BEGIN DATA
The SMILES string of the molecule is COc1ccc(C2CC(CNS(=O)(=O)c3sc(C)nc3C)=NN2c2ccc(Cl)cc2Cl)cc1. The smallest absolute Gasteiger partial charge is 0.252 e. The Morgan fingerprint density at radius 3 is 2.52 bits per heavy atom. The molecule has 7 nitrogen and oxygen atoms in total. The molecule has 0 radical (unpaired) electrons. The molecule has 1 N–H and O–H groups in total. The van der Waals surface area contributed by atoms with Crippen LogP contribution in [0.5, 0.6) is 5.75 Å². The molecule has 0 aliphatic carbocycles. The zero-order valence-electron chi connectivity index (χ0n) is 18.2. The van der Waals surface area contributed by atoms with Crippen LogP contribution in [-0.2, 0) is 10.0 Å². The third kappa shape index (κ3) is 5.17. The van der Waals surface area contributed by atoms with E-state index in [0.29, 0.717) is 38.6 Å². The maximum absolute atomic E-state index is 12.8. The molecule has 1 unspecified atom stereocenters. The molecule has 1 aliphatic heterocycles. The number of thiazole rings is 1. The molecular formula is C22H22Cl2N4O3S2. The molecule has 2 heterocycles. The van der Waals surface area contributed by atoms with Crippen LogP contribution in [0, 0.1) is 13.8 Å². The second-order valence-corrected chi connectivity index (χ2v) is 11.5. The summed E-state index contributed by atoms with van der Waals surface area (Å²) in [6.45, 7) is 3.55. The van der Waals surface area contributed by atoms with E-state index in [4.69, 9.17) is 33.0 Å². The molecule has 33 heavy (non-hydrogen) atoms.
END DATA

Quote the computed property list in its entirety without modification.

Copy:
The SMILES string of the molecule is COc1ccc(C2CC(CNS(=O)(=O)c3sc(C)nc3C)=NN2c2ccc(Cl)cc2Cl)cc1. The smallest absolute Gasteiger partial charge is 0.252 e. The Morgan fingerprint density at radius 3 is 2.52 bits per heavy atom. The molecule has 7 nitrogen and oxygen atoms in total. The molecule has 0 radical (unpaired) electrons. The molecule has 1 N–H and O–H groups in total. The van der Waals surface area contributed by atoms with Crippen LogP contribution in [0.5, 0.6) is 5.75 Å². The molecule has 0 aliphatic carbocycles. The zero-order valence-electron chi connectivity index (χ0n) is 18.2. The van der Waals surface area contributed by atoms with Crippen LogP contribution in [-0.2, 0) is 10.0 Å². The third kappa shape index (κ3) is 5.17. The van der Waals surface area contributed by atoms with E-state index in [0.29, 0.717) is 38.6 Å². The maximum absolute atomic E-state index is 12.8. The molecule has 1 unspecified atom stereocenters. The molecule has 1 aliphatic heterocycles. The number of thiazole rings is 1. The molecular formula is C22H22Cl2N4O3S2. The molecule has 2 heterocycles. The van der Waals surface area contributed by atoms with Crippen LogP contribution in [0, 0.1) is 13.8 Å². The second-order valence-corrected chi connectivity index (χ2v) is 11.5. The summed E-state index contributed by atoms with van der Waals surface area (Å²) in [6.45, 7) is 3.55. The van der Waals surface area contributed by atoms with E-state index in [4.69, 9.17) is 33.0 Å². The molecule has 33 heavy (non-hydrogen) atoms.